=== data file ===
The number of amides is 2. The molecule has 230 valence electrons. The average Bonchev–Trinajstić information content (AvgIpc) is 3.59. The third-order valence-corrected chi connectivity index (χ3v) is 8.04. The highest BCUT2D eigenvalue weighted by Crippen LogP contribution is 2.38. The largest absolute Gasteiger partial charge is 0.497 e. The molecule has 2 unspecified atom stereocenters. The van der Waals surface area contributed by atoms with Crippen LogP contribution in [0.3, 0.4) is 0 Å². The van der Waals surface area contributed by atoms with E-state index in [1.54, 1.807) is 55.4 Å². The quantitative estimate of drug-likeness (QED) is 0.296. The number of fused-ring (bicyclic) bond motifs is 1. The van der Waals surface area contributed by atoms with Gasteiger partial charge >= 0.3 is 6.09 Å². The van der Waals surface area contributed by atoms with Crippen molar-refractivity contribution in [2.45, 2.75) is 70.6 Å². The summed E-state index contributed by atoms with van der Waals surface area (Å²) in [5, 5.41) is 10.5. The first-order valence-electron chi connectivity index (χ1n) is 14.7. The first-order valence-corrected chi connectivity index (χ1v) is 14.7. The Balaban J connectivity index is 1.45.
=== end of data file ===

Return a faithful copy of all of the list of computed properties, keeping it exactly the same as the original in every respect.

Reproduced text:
The number of amides is 2. The molecule has 230 valence electrons. The average Bonchev–Trinajstić information content (AvgIpc) is 3.59. The third-order valence-corrected chi connectivity index (χ3v) is 8.04. The highest BCUT2D eigenvalue weighted by Crippen LogP contribution is 2.38. The largest absolute Gasteiger partial charge is 0.497 e. The molecule has 2 unspecified atom stereocenters. The van der Waals surface area contributed by atoms with Crippen LogP contribution in [0.3, 0.4) is 0 Å². The van der Waals surface area contributed by atoms with E-state index in [1.54, 1.807) is 55.4 Å². The quantitative estimate of drug-likeness (QED) is 0.296. The number of fused-ring (bicyclic) bond motifs is 1. The van der Waals surface area contributed by atoms with Gasteiger partial charge >= 0.3 is 6.09 Å². The van der Waals surface area contributed by atoms with Crippen molar-refractivity contribution in [2.45, 2.75) is 70.6 Å². The summed E-state index contributed by atoms with van der Waals surface area (Å²) in [5, 5.41) is 10.5. The first-order valence-electron chi connectivity index (χ1n) is 14.7. The first-order valence-corrected chi connectivity index (χ1v) is 14.7. The Balaban J connectivity index is 1.45.